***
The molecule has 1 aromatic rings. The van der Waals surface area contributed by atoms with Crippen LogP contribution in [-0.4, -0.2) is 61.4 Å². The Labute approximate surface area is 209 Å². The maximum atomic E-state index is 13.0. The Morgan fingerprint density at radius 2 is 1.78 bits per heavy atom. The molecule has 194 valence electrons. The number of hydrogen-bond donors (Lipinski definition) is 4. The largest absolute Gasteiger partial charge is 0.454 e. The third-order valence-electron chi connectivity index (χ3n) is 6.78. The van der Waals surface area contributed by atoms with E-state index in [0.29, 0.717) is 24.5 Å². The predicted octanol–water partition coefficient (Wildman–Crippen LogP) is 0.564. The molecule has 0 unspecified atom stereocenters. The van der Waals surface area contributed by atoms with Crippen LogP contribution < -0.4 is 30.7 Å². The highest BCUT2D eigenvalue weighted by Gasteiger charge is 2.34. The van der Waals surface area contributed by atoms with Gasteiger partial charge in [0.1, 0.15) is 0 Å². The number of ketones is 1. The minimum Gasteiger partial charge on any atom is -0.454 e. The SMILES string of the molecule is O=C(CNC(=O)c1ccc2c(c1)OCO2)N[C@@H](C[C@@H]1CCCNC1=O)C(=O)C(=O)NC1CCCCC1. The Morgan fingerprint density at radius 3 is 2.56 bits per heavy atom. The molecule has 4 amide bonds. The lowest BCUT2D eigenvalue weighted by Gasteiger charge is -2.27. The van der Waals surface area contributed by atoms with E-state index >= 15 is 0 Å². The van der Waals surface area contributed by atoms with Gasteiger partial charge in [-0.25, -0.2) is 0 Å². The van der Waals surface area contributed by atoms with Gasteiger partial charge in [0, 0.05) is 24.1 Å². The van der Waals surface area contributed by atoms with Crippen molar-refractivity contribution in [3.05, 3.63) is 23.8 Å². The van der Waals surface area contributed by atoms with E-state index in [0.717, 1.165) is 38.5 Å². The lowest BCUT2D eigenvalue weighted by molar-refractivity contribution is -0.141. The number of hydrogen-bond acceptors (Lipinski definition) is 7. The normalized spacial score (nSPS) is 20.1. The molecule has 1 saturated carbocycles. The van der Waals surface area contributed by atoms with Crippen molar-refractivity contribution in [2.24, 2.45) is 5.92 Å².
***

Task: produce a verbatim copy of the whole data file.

The molecule has 1 aromatic rings. The van der Waals surface area contributed by atoms with Crippen LogP contribution in [-0.4, -0.2) is 61.4 Å². The Labute approximate surface area is 209 Å². The maximum atomic E-state index is 13.0. The Morgan fingerprint density at radius 2 is 1.78 bits per heavy atom. The molecule has 194 valence electrons. The number of hydrogen-bond donors (Lipinski definition) is 4. The largest absolute Gasteiger partial charge is 0.454 e. The third-order valence-electron chi connectivity index (χ3n) is 6.78. The van der Waals surface area contributed by atoms with E-state index in [0.29, 0.717) is 24.5 Å². The predicted octanol–water partition coefficient (Wildman–Crippen LogP) is 0.564. The molecule has 0 unspecified atom stereocenters. The van der Waals surface area contributed by atoms with Crippen LogP contribution < -0.4 is 30.7 Å². The highest BCUT2D eigenvalue weighted by Gasteiger charge is 2.34. The van der Waals surface area contributed by atoms with Gasteiger partial charge in [0.1, 0.15) is 0 Å². The number of ketones is 1. The minimum Gasteiger partial charge on any atom is -0.454 e. The SMILES string of the molecule is O=C(CNC(=O)c1ccc2c(c1)OCO2)N[C@@H](C[C@@H]1CCCNC1=O)C(=O)C(=O)NC1CCCCC1. The Morgan fingerprint density at radius 3 is 2.56 bits per heavy atom. The molecule has 4 amide bonds. The lowest BCUT2D eigenvalue weighted by Gasteiger charge is -2.27. The van der Waals surface area contributed by atoms with E-state index >= 15 is 0 Å². The van der Waals surface area contributed by atoms with Gasteiger partial charge in [-0.25, -0.2) is 0 Å². The van der Waals surface area contributed by atoms with Gasteiger partial charge in [0, 0.05) is 24.1 Å². The van der Waals surface area contributed by atoms with Crippen molar-refractivity contribution in [3.05, 3.63) is 23.8 Å². The van der Waals surface area contributed by atoms with E-state index in [0.717, 1.165) is 38.5 Å². The lowest BCUT2D eigenvalue weighted by molar-refractivity contribution is -0.141. The number of hydrogen-bond acceptors (Lipinski definition) is 7. The normalized spacial score (nSPS) is 20.1. The molecule has 1 saturated carbocycles. The van der Waals surface area contributed by atoms with Crippen molar-refractivity contribution in [2.24, 2.45) is 5.92 Å².